An effective [descriptor that reflects transferable skill #1]: In my role as a [previous job] at [Company], I [action or accomplishment]. I was also able to showcase my [skill] abilities as a [role] in [project name] project by [what you did].
A disciplined [descriptor that reflects transferable skill #2]: I have always displayed my careful approach to [job duty] by [action]. At [Previous Company], I frequently [action]. In addition, I had the opportunity to [action or accomplishment], which further shows my dedication to [aspect of your field].
A passionate [descriptor that reflects transferable skill #3]: Everything I have engaged in so far has been driven by my keen interest in [aspect of your field]. Even as a [previous role], I made sure to dedicate some part of my day to [action]. It is this passion that has motivated every one of my career decisions thus far.
I look forward to contributing my skills and experiences to the [position title] position at [Company] and hope to have the opportunity to speak with you further about how I can be an asset to your team.
Pro-tip: You can tailor these templates however you want!
These templates aren’t set in stone: They’re made to be customized so they work as well as possible for each individual job seeker.
For example, in the experience-based template, each of the body paragraphs is a bit different. Maybe you want to swap their order or use one of them twice and not use the other. Perhaps you have three experiences you want to highlight—go ahead and use one of the paragraphs twice or pull the sentences that help you most to frame your third paragraph. Same goes for the paragraphs in the second template.
You may even choose to pull from both templates. For example, maybe you’re applying for a management position and want a paragraph that shows off your leadership skills and another paragraph that focuses on your current job.
Feel free to mix and match and adjust according to you and your specific situation!
But here’s what goes in a cover letter no matter what:
Whichever template you pick (or even if you decide to go without a template), these are the components you should include in every cover letter:
- A salutation: Always try to address your cover letter to a specific person. It shows you’re willing to do your research. If the job posting doesn’t include a name, search for the person in charge of the department you’d be joining. If you’re still striking out, try these advanced techniques to avoid the always-cringey “To Whom It May Concern.”
- A strong opener: Start off strong by telling the hiring manager you understand what makes this organization and job special. If you’re having trouble, look at the company’s site, social media, and Muse profile (if they have one), as well as employee LinkedIn accounts and so on. Home in on the main reasons you want this job at this organization. Oh, and make sure you’re describing how you can help the company, rather than just how the company can help you! For ideas and inspiration, check out these examples of cover letter opening lines that really grab your attention.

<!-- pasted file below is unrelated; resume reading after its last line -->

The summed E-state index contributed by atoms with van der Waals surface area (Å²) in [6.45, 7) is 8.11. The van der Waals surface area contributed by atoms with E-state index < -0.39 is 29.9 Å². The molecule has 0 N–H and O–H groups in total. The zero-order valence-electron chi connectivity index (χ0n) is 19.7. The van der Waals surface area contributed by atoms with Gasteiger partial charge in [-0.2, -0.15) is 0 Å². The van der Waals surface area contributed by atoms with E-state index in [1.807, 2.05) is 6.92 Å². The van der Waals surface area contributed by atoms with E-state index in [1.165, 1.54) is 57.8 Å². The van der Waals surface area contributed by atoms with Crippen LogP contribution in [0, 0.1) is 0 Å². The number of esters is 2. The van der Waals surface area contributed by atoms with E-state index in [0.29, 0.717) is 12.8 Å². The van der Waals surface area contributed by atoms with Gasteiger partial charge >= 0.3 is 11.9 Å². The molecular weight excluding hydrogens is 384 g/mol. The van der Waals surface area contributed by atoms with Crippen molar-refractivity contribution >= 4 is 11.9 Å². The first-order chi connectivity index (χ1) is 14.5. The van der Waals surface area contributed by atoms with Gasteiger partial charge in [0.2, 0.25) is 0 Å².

- A few body paragraphs: Here’s where you back up your claims that you’d be great at this job. Spend several paragraphs highlighting your accomplishments and qualifications that are most relevant to this job by telling short anecdotes, giving specific examples, incorporating numbers wherever you can, and connecting all of it to how well you’d do in this role.
- A thoughtful ending: Don’t waste valuable real estate with some version of, “Thanks for reading, looking forward to hearing back.” This is a great place to proactively answer potential concerns. For example, let’s say you’re currently living in Atlanta, but you want to move to Portland. To ensure the reader knows location won’t be an issue, you might end with: “I am relocating to Portland in May and look forward to working in the city.” Or perhaps you’re not quite qualified for the position or are making a pivot. Try something like: “My background in [industry or profession], combined with my passion for your company and this role, would make me uniquely qualified to tackle [specific responsibility].” (You should never say anything like, “I know I’m not as qualified as other candidates, but…”)
- A signoff: Wrap it all up with a professional sign off and your full name. If you’re pasting your cover letter in the body of an email, you may also choose to include your pronouns, job title, contact information, or LinkedIn profile after your name. If you’re sending the cover letter in its own doc, this info should be placed at the top of the page before the salutation.
Aja Frost, Lily Zhang, and Regina Borsellino contributed writing, reporting, and/or advice to this article.